In a letter published recently in The Telegram (St. Johns), the Alliance for the Control of Tobacco (Newfoundland and Labrador) calls smoking around children a clear form of child abuse:
"High-profile instances of child abuse get attention — and certainly they should get attention — but it is, indeed, time to see smoking in vehicles and homes in the presence of children for what it really is: a clear form of child abuse. A recent report from the U.S. Surgeon General clearly states that there is no safe amount of secondhand smoke. The report indicates that breathing even a little secondhand smoke can be dangerous. Further to this, it states that children are more likely to have lung problems, ear infections and severe asthma from being around smoke, and secondhand smoke causes heart disease and lung cancer. ... The days of ignoring this form of child abuse should be no more."
The Rest of the Story
The major fallacy in the argument that smoking around children is a form of child abuse is that secondhand smoke does not necessarily cause harm to children - it increases the risk of ear infections, respiratory infections, and asthma. This failure by a number of anti-smoking groups to recognize the distinction between risk and harm is a dangerous one, and would lead to us categorizing as child abuse a wide range of parental behaviors - not just smoking.
A second fallacy in the argument is that the intention of the behavior is not viewed to be relevant. Child abuse is not being defined as knowingly inflicting harm upon a child, but as any behavior that increases health risk, whether the intention is to cause harm or not. This failure to distinguish between intentional infliction of harm and any exposure to increased risk is also dangerous.
What the Alliance for the Control of Tobacco is essentially arguing is that any time a parent exposes their child to an increased risk of health problems, that is child abuse. No harm need be done. Even a small increase in risk equates to child abuse.
By that definition, allowing a child to eat peanut butter prior to age 3, which is known to significantly increase the risk of potentially deadly peanut allergy, would be a clear form of child abuse. So would not breastfeeding an infant, which has been well-documented to decrease the risk of a host of medical problems. Allowing a child to play contact sports would also be child abuse. So would placing a child's car seat on the side of the back seat, rather than in the middle (the side locations significantly increase risk compared to the middle position).
Can you imagine a maternal and child health organization coming out and publicly suggesting that failing to breastfeed your child is a form of child abuse? Such a group would be instantly attacked and condemned. So should the Alliance for the Control of Tobacco for this particular statement.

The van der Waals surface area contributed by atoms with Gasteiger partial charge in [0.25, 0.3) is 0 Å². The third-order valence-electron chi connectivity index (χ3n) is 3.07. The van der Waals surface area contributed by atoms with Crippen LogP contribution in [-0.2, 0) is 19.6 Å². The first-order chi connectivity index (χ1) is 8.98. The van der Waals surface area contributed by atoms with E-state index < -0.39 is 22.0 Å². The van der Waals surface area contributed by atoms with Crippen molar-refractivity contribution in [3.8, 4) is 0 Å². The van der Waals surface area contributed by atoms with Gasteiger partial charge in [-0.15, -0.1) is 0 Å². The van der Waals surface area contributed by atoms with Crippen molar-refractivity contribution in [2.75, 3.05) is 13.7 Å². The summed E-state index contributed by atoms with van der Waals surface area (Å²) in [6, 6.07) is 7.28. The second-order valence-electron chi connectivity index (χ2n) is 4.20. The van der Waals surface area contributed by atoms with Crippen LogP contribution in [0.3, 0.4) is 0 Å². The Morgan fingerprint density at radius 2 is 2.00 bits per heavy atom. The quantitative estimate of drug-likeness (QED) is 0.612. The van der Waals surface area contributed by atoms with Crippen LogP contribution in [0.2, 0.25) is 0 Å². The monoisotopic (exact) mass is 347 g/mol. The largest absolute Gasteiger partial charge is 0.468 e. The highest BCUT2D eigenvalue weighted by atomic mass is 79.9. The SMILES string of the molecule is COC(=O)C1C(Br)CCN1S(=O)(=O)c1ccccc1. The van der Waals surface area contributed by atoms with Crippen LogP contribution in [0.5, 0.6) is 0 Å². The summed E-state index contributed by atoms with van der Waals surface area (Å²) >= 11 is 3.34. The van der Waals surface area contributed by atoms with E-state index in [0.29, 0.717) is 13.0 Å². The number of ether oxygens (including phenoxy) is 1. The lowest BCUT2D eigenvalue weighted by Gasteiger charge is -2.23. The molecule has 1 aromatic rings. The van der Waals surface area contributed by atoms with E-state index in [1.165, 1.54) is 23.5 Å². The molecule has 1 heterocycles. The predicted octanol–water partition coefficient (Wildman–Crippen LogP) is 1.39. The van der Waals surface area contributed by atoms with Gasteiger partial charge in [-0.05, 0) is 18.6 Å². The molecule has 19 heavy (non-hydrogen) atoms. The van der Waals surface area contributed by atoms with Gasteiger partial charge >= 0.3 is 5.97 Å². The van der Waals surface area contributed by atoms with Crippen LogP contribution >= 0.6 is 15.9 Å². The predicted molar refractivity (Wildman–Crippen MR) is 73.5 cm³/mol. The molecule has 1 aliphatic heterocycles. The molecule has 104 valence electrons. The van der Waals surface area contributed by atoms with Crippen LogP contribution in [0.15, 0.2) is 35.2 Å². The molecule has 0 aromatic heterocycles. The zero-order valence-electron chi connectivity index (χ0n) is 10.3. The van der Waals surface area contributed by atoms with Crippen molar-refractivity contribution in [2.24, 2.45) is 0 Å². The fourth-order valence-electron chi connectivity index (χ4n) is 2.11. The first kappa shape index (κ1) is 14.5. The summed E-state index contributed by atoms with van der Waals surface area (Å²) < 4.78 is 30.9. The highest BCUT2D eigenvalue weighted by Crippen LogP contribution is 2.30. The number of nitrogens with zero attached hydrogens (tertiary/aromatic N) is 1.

The Alliance also fails to consider the fact that child abuse entails an intentional infliction of harm. If the harm occurs by accident or without knowledge of potential harm, it is not child abuse. For example, if you accidentally leave a bottle of vitamins on the kitchen table and a child swallows them, you will not be charged with child abuse. If you intentionally put a bottle of vitamins on the floor - hoping that the child will swallow them - that is child abuse. Consideration of the state of mind of the parent is critical to the definition of child abuse.
However, the Alliance is defining child abuse in a way that ignores the state of mind of the parent. If you smoke around your child, that is child abuse, regardless of whether you even know that secondhand smoke is potentially harmful to your child.
This, too, is a dangerous argument to make. Can you imagine a health organization calling on all parents who serve their kids nuts prior to age 2 to be treated as child abusers, even if those parents were not aware that this behavior increases the likelihood of serious allergies to nuts? They would be instantly attacked and condemned. So should the Alliance for the Control of Tobacco for this particular statement.
Interestingly, the Alliance seems to exempt from child abuse the intentional exposure of one's children to secondhand smoke produced by other smokers. If you smoke around your children, that is child abuse; however, if you bring your kids to a smoky restaurant, the Alliance is not suggesting that is child abuse. This exposes the weakness of their argument.
The rest of the story is that the anti-smoking movement is treading into dangerous territory. In our zeal to extract revenge on smokers, to punish them, and to condemn them, we are actually setting a dangerous precedent that could completely destroy parental autonomy. If policy makers actually listen to what these anti-smoking groups are saying, it will cause great harm to our children. But it will prevent ear infections!